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Russian Wikipedia shuts down to fight censorship threat; E3 team and new tools; Wikitravel proposal bogged down

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By Jan eissfeldt, Tony1, and The ed17
Visitors to the Russian Wikipedia face a 24-hour shutdown in protest at a draconian internet censorship bill before the Duma. The Russian word for Wikipedia is crossed out in this banner.

Russian Wikipedia blacked out

In news that has come in just as we publish this week's edition, the Russian Wikipedia has been blacked out for 24 hours until 20:00 UTC Tuesday as a protest against a bill currently before the Duma (the Russian parliament) that proposes mechanisms to block IP addresses and DNS records. Visitors to the Russian Wikipedia are confronted by the sign above in protest at a bill before the parliament that appears to enable significant internet censorship. The Russian word for Wikipedia is crossed out in this banner, and the text says: "Imagine a world without free knowledge. The State Duma is currently conducting the second reading of a bill to amend the "Law on Information", which has the potential to lead to the creation of extra-judicial censorship of the Internet in Russia, including the closure of access to the Russian Wikipedia. Today, the Wikipedia community protests against censorship as a threat to free knowledge that is open to all mankind. We ask that you oppose this bill."

The action by the Russian Wikipedia echoes the worldwide blacking-out of the English Wikipedia on 18 January as a protest against two bills before the US Congress (see previous Signpost coverage and Wikipedia initiative). The head of Wikimedia Russia, Vladimir Medeyko (User:Drbug), told the Signpost that in practice this will probably give the government authority to take action against internet websites—potentially including Wikipedia—and it could be delegated to police officers and intelligence operatives without due diligence. "Although the draft legislation allows for judicial appeal, in Russia this is typically a very lengthy process that is likely to lead to significant harm to internet freedom."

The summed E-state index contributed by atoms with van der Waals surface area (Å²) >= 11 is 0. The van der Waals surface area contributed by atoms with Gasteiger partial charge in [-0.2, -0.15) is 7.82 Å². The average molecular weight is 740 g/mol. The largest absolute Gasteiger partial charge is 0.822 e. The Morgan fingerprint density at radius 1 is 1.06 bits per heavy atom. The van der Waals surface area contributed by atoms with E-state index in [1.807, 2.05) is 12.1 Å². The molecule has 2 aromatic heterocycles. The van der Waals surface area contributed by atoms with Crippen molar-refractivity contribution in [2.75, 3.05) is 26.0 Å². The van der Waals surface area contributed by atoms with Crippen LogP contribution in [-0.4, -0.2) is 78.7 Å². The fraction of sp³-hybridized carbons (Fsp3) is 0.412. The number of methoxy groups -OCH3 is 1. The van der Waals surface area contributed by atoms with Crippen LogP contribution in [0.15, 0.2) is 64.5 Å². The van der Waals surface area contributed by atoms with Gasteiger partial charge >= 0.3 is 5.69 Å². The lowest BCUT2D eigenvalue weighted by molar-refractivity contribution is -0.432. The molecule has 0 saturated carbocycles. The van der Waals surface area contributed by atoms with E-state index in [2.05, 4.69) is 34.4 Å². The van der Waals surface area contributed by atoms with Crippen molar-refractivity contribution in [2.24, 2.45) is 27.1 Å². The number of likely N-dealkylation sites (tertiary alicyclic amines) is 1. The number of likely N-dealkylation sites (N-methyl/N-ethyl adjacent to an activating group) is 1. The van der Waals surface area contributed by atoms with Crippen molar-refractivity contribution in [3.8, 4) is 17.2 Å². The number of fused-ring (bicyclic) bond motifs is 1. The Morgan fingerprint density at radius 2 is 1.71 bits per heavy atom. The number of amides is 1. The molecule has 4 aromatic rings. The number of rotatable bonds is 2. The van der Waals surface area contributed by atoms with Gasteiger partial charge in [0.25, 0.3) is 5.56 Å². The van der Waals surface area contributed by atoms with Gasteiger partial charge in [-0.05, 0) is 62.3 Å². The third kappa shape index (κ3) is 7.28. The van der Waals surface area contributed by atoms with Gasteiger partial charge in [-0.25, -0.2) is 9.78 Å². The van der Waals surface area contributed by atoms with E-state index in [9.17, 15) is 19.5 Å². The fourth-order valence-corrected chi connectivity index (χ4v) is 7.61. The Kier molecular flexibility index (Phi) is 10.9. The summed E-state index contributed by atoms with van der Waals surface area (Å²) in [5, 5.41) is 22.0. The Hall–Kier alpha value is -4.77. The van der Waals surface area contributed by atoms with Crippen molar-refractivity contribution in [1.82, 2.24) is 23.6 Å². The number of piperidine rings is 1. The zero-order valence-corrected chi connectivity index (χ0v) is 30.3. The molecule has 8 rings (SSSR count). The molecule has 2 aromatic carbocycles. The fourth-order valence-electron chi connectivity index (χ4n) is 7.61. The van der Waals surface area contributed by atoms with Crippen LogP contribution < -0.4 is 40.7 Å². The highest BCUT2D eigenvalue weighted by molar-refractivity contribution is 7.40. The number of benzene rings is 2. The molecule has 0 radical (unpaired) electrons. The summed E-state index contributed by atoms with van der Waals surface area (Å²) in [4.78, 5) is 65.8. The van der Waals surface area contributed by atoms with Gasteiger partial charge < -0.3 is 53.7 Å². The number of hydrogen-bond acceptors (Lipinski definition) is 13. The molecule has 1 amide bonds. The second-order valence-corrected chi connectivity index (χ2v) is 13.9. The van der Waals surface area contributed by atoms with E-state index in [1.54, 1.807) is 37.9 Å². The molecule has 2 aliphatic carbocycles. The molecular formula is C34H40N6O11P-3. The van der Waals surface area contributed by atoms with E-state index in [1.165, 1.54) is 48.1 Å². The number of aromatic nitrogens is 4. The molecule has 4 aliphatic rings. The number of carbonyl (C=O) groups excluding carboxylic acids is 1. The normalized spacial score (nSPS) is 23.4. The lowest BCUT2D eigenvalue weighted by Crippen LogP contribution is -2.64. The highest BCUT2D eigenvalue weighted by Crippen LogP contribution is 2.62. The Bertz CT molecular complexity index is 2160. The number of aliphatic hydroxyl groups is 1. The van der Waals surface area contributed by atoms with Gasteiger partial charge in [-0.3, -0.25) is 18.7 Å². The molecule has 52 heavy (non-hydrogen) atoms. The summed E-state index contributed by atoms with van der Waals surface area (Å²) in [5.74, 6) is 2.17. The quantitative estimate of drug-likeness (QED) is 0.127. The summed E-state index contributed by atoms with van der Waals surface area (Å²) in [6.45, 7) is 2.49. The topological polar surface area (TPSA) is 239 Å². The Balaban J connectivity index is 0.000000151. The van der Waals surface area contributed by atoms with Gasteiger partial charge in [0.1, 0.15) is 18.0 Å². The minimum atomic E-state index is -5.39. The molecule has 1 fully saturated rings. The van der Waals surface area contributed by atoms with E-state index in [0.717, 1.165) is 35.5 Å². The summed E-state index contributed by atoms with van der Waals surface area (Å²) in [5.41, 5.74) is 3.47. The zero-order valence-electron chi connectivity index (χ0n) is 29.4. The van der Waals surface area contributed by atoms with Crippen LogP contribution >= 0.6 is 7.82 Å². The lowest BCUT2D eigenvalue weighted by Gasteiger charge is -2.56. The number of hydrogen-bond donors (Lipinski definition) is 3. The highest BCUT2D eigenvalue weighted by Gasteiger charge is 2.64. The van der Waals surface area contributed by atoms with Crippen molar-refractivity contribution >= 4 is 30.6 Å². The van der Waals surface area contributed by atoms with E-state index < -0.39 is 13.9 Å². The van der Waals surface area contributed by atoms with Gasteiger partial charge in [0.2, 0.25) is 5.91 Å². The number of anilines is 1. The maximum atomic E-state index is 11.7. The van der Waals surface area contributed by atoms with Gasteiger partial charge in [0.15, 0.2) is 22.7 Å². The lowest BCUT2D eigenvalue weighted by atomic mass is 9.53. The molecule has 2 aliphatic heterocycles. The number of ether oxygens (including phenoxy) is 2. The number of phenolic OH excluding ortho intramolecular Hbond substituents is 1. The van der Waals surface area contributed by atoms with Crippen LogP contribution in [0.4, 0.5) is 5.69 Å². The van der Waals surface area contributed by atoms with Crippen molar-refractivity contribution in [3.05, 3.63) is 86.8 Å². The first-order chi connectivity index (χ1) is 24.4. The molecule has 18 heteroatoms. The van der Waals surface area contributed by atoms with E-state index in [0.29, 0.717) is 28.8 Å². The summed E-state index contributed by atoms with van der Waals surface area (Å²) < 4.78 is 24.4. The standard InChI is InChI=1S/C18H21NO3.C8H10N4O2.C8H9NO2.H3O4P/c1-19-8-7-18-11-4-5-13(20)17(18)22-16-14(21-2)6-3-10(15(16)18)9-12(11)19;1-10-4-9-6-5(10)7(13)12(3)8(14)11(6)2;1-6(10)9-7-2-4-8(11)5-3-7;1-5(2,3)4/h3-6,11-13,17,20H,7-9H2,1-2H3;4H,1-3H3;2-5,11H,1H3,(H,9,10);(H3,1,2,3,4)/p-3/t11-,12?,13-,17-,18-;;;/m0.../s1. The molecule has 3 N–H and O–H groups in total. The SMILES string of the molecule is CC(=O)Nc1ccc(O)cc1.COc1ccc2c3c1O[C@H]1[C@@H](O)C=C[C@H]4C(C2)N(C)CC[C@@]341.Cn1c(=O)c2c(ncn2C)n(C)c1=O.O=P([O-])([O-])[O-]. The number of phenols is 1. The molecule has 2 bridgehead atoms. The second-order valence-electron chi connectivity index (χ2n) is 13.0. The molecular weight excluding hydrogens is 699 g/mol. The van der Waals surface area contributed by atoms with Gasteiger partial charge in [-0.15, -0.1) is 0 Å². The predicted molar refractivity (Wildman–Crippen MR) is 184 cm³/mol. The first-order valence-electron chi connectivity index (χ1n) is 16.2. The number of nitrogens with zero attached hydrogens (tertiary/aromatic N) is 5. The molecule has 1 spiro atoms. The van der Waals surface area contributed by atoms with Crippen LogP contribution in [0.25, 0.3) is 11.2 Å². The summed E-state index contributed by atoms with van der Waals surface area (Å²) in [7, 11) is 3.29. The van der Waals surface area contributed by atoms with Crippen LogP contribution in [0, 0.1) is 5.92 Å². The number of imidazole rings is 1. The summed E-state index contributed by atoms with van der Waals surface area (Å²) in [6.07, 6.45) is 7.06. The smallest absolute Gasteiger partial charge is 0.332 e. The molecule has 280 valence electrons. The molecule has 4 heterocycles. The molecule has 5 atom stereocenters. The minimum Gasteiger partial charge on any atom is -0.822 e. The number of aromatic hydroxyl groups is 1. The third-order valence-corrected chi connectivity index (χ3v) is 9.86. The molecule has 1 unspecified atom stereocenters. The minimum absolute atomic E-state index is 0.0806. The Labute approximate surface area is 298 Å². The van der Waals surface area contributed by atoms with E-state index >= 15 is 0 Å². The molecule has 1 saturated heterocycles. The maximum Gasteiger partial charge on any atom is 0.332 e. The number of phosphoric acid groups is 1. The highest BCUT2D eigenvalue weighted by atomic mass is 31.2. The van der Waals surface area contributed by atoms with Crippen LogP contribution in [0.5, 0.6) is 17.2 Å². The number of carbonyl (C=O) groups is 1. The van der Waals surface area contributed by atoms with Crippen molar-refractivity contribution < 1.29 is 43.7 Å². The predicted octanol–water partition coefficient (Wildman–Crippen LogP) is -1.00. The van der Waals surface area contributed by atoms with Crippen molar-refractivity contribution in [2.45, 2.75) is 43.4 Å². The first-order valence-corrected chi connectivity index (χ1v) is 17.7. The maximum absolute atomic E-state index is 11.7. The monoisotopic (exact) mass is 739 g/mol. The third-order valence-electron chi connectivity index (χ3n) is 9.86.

A post on Wikimedia Russia's Meta blog states (translated by the Signpost):

Medeyko says the second reading of the bill is scheduled for tomorrow, Wednesday, Moscow time. "What makes it so dangerous is that the decision to ban an address may be issued by any 'duly authorised' agency, with unexplained procedures for providing evidence to the 'registry'. The very vagueness of this wording is most concerning. The Russian Wikipedia community moved quickly with a proposal for the black-out—it was voted on in only one day—and implemented with 292 in support, 22 for posting a banner only, and 74 against any action. The decision was that no one would edit the project during the blackout, although administrators are technically still able to do so."

The Russian minister for information, Nikolay Nikiforov, has made several tweets that suggest the government may not force the law through in the short term, including: "I am sure that this law will still be accepted, to the 2nd of reading only a few managed to avoid controversial positions and extend up to 1 Nov." and "the idea of combatting child pornography on the web is correct. But in general, the Internet should remain a free environment".

Two feature updates and a new experiment

Average edit-count at 30 days since the activation of MoodBar for MoodBar users (green) vs non-MoodBar users (orange).

The Wikimedia Foundation's efforts regarding editor engagement having recently focused on achieving three results: the rollout of version 5 of the article feedback tool; research into the effectiveness of the existing MoodBar extension; and the creation of the LastModified extension, representing the first feature experiment completed by the new editor engagement experiments (E3) team, founded in April 2012.